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Biden Has Signed an Executive Order Regarding Student Loan Debt: Here’s What We Know

Student loan debt reached $1.48 trillion in America by the end of 2019, with approximately 45 million borrowers across the United States.1 Amidst the COVID-19 pandemic, many Americans have experienced financial instability. This means that for 45 million Americans, paying down student loan debt may be harder than ever before. Last year, the CARES Act was signed into law on March 27. While this stimulus package provided a wide array of assistance for families and businesses, it also made some important changes to assist federal student loan borrowers. Through the end of September 2020, federal student loan payments were suspended and no further interest was accrued. This date was extended twice, initially until the end of December and again until the end of January 2021.2

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Millionaire & Former Zappos CEO Died in November Without a Will. Here's Why That Makes Things Extremely Complicated

Tony Hsieh, former CEO of Zappos, died at 46 due to smoke inhalation from a house fire over the Thanksgiving holiday. Several months prior, Hsieh retired from his position as CEO of Zappos with an estimated net worth of $840 million.1 Since his death, his family has determined he died intestate, meaning he had no will. In response, his family has filed for access to the former CEO’s accounts and assets.2 Earlier this year, “Black Panther” star Chadwick Boseman lost his battle with colon cancer - Boseman also died intestate. His wife has since had to file paperwork in probate court to gain access to his estate, which has an estimated value of about $938,500.3 The moral of the story? No one, no matter how much they have, is immune to an untimely death. And while you may not have a net worth of $840 million, your assets are still significant and require proper planning.

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Who’s Ready to Say Goodbye to 2020? Ring in the New Year With These 3 Budgeting Resolutions

It’s time for the new year, a new budget and a brighter future for you and your family. 2020 accosted us in a lot of ways that may have you feeling financially unstable, but you can make 2021 the year you have victory over your financial life. Use these resolutions to create a realistic budget that will let you pay down your debts and give you the opportunity to put something away, while not forcing you to be too extreme in order to make it happen.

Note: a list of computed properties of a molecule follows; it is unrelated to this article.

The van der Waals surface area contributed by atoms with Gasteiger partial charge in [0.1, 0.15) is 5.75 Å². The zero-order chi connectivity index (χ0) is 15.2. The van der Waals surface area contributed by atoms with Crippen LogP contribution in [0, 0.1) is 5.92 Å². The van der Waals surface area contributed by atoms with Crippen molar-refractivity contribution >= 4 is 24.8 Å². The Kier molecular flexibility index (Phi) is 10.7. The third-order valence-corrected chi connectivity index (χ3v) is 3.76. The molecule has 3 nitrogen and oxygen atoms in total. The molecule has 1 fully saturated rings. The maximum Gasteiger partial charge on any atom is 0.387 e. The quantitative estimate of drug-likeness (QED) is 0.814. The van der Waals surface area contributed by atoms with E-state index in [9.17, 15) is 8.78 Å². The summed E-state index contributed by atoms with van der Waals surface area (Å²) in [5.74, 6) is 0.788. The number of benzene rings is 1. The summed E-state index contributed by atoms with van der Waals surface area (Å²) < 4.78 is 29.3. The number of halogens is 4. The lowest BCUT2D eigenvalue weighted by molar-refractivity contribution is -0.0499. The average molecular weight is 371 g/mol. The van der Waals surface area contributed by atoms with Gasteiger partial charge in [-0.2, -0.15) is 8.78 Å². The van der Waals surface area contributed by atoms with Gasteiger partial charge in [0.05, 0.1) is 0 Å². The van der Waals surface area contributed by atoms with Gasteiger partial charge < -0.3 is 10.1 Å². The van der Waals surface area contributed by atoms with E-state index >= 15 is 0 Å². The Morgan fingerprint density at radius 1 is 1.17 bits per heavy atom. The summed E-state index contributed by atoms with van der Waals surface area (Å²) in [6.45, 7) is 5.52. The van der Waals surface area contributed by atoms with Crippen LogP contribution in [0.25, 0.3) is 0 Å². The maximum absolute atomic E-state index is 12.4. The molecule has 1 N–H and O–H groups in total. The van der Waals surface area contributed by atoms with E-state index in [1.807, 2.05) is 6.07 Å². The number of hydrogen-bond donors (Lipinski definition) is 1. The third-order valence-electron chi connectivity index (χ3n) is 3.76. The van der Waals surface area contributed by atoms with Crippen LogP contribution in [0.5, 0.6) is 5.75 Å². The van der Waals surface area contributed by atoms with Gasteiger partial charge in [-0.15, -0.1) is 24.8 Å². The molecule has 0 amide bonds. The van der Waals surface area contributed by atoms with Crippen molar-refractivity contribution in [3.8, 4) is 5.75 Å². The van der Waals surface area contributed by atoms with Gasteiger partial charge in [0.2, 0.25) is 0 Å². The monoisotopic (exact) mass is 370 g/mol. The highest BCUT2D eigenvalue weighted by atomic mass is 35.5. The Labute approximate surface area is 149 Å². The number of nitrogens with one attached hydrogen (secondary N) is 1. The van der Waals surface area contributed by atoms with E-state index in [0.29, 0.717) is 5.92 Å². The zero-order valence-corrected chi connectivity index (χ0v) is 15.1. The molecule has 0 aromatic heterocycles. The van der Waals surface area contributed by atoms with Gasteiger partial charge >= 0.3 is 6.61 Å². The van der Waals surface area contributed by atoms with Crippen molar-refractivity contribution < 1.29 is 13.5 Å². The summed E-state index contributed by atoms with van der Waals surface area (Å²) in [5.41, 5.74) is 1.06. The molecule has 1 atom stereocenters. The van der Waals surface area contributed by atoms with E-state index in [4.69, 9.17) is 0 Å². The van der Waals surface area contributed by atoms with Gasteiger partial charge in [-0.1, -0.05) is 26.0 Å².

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Are You an Educator? Teacher Loan Forgiveness Could Be in Your Future

Student loan debt has reached $37,584 on average per borrower. This debt can be crippling for any recent graduate, but especially for a new educator. Luckily, there are a variety of loan forgiveness programs that educators can use to reduce their debt. These options include: The Teacher Loan Forgiveness Program Public Service Loan Forgiveness Perkins Loan Cancellation State-Backed forgiveness programs Learn more about each program to determine which one may work best for your unique circumstances.

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Donating to Your Favorite Charity This Holiday Season? Keep This CARES Act Tax Benefit in Mind

As Americans, we love giving back. In 2017 alone, we shelled out $410.02 billion in charitable donations - accounting for 2.1 percent of the GDP.1 With the 2020 holiday season officially upon us, it’s no surprise that our giving efforts are likely ramping up. And while donating to charities is an integral component of your core values, it can also be an important, strategic play in lowering your tax obligation. This year, charitable contributions can count even more toward lowering tax bills for some. Thanks to the CARES Act, which passed in late March 2020 amidst the coronavirus pandemic, your giving could stretch even further this tax season.

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With COVID-19 Concerns, Cyber Monday Will Be Crucial For Holiday Shoppers. As You Shop, Keep These 7 Cybersecurity Tips in Mind

According to a recent survey, 87 percent of U.S. adults feel that the risk of becoming a victim of a cybercrime is growing.1 In fact, online crimes including server breaches are the single largest criminal threat facing small businesses. For large and small businesses alike, it should come as no surprise that more Americans have been shopping online due to the COVID-19 pandemic - and this trend will likely continue until the pandemic subsides. In fact, with Cyber Monday approaching, these numbers are expected to rise. In 2019, Cyber Monday shattered the online sales record with $9.4 billion in revenue - and that was before social distancing.2 This means that protecting yourself when you shop online is something you need to take seriously. These seven tips can help holiday online shoppers safeguard information when buying from an online retailer.

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